I can feel the increase in pressure as the shoulder straps dig into my shoulders with every heaving step up onto another piece of talus. I just crossed the eleven-thousand foot mark. Five miles and fifteen hundred vertical feet, not all that bad, considering.
The dry winter has opened up the high country early, so I am heading to a small glacial tarn that is about 500 vertical feet and a half-mile off trail. I have only put my rod together once in the last 6 months.
Struggling out of an alpine willow thicket, I drop my pack in view of the lake. More like a pond really – but deep as a lake.
This high water is not on the official stocking list for the state’s department of natural resources. Yet, the trout seem to overwinter well in its deep cold water. Moreover, it has no passable outflow to lower waters so the trout are safe from whirling disease and other such pests.
They sit under the ice all winter, waiting for their brief 4 months of feeding. I have timed it well – iceout was just last week it appears. One full shoreline is still snowbound.
I pull out some medjool dates and a water bottle, slowly chewing each date and rinsing it down with cold spring water from the lower slopes. I stand up and start getting ready.
A wind comes down the glacial valley from thirteen thousand feet and chills me. Despite the physical discomfort, it feels good, or at least right.
I pull out my rod, closely inspecting and aligning the four pieces as I assemble it. Shaking the handle, I watch the energy dissipate down the rod like a fencer preparing for a bout.
I pull out my reel, attach it to the rod handle, and begin to string the line along the length of the rod. With each narrowing loop the line passes through, I can feel the troubles left behind.
The student debt, the house payment for the house that hasn’t sold yet, the crisis of faith in my supposed calling, I feel them each dropping off. The only stress left by the time I have attached the leader is the loss of my daughter.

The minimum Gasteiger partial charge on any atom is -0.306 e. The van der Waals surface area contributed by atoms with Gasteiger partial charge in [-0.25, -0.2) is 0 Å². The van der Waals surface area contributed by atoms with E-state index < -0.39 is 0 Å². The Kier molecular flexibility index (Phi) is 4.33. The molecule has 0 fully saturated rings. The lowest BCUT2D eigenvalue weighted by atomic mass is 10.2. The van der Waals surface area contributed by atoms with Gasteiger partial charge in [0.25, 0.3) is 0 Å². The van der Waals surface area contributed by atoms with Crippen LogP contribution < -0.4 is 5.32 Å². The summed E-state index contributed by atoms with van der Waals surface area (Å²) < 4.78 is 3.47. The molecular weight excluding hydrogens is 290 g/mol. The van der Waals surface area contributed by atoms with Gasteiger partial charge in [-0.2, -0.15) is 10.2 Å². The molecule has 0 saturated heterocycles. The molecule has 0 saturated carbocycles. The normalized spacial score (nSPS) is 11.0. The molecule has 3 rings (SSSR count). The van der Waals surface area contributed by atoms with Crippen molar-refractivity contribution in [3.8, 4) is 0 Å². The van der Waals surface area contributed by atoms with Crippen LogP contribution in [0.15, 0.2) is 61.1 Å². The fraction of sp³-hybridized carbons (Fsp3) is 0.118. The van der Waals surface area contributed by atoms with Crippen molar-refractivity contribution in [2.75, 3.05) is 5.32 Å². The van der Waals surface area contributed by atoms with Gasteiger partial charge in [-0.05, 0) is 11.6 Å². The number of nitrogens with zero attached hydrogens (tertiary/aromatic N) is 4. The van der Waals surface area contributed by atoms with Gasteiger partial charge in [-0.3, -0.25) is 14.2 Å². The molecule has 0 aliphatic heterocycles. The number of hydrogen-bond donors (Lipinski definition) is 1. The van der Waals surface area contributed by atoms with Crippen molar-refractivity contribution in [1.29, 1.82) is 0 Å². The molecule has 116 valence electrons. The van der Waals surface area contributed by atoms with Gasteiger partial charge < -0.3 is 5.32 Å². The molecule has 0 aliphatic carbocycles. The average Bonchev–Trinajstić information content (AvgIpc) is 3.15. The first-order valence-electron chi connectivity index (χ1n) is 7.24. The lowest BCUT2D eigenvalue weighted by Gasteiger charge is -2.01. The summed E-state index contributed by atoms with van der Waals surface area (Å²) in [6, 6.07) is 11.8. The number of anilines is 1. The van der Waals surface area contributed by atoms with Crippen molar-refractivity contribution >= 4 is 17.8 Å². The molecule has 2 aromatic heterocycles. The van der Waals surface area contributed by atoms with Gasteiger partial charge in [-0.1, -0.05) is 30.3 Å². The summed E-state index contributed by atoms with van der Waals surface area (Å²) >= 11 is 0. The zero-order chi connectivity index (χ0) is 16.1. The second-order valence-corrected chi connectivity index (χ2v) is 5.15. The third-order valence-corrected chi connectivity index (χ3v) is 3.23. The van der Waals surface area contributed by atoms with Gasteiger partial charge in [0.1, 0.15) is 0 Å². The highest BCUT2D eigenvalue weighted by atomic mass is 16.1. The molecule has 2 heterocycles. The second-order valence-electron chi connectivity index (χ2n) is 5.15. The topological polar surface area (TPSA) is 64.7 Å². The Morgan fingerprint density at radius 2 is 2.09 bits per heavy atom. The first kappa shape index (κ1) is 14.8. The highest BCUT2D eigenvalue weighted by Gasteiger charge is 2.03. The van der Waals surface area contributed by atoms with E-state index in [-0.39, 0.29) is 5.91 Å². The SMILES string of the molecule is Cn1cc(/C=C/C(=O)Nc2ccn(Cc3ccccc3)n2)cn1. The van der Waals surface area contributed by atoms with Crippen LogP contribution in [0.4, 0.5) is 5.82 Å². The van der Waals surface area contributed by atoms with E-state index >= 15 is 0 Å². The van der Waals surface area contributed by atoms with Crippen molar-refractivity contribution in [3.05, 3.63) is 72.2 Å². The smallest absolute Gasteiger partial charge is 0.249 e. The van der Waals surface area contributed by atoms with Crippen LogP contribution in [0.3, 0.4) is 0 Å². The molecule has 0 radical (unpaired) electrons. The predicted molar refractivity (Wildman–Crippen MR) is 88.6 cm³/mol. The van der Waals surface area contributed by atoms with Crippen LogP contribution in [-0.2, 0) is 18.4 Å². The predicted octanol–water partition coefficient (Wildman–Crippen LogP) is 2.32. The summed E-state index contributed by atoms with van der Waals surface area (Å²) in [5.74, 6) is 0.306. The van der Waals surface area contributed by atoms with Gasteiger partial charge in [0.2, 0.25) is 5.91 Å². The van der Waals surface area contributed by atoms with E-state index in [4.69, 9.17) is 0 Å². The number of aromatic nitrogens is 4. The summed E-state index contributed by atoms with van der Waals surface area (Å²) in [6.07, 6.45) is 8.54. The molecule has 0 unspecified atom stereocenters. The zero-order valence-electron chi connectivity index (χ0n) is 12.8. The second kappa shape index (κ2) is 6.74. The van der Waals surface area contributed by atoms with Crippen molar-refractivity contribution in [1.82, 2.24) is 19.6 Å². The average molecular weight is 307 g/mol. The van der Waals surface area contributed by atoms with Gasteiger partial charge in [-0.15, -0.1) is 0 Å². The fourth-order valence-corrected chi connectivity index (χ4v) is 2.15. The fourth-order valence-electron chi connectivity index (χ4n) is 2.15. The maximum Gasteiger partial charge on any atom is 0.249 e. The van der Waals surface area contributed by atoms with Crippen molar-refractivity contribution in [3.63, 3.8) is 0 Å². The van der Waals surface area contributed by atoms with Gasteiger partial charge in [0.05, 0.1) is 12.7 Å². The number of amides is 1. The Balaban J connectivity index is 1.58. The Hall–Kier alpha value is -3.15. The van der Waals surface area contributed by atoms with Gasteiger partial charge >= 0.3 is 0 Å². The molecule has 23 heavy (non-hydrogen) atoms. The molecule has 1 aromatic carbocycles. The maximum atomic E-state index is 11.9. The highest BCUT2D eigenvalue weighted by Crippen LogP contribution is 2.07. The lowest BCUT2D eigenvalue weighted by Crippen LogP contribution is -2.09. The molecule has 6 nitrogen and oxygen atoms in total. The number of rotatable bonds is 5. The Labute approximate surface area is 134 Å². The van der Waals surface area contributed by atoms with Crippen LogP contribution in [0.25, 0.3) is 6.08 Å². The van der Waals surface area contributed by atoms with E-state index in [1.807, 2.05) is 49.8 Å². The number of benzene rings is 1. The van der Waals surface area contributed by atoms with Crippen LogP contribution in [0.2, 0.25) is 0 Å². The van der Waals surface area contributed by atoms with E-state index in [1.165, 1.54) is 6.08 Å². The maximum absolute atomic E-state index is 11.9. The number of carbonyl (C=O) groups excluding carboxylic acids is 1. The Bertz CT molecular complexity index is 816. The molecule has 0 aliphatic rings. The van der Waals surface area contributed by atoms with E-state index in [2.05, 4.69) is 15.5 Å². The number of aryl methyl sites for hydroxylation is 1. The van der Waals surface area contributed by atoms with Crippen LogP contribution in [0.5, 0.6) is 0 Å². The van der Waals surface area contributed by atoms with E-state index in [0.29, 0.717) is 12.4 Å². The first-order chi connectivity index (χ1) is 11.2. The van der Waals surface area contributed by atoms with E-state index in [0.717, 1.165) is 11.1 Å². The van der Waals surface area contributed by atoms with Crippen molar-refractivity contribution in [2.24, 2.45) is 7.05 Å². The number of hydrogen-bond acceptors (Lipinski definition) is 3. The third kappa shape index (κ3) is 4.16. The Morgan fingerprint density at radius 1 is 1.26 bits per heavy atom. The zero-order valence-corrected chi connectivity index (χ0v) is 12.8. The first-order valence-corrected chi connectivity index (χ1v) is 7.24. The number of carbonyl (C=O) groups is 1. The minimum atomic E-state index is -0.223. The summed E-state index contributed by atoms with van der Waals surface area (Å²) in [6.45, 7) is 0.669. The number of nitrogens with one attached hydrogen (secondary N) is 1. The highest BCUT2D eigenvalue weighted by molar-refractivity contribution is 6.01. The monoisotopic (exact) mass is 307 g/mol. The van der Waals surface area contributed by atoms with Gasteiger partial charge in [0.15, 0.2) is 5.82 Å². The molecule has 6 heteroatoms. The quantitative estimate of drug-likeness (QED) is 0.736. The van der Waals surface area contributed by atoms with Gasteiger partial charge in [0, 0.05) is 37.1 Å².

Yet, hers is a welcomed sadness. I didn’t come to forget her loss, but to be quiet with it – alone.
Opening my flybox, I pull out a dry-fly – the elk hair caddis. I know I’ll probably have better success with a olive bed-head wooly bugger – I almost always do. Nonetheless, part of the ritual is the dry-fly.
The First Cast
I hop out onto a large rock at the edge of the shallows. Gently moving my right arm back and forth, I let out line. After a half-dozen or so passes, I gently place the line down on the water’s surface where a trout might be cruising.
The tuft of elk-hair floats serenely on the water. I give all my focus to watching the water and the fly. It gently sways on the water as the wind moves over the lake. I slowly gather line in my left hand.
Feeling myself tense, I am fully in the moment with the water, the invisible fish, the mountain, and the sky. I am nowhere else, neither in time or place. I am fully present on the lake, on the mountain, watching this stupid fly.
Now We are Fly Fishing
Nothing happens. I try several more casts without any luck. I start to think about what fly I should try next: parachute adams, royal wulff, beadhead woolly bugger.
At that moment, I hear soft “plop” from the lake. The fly is no longer visible. I raise my right arm quickly, trying to set the hook, the fly emerges quickly from under the water – without a fish.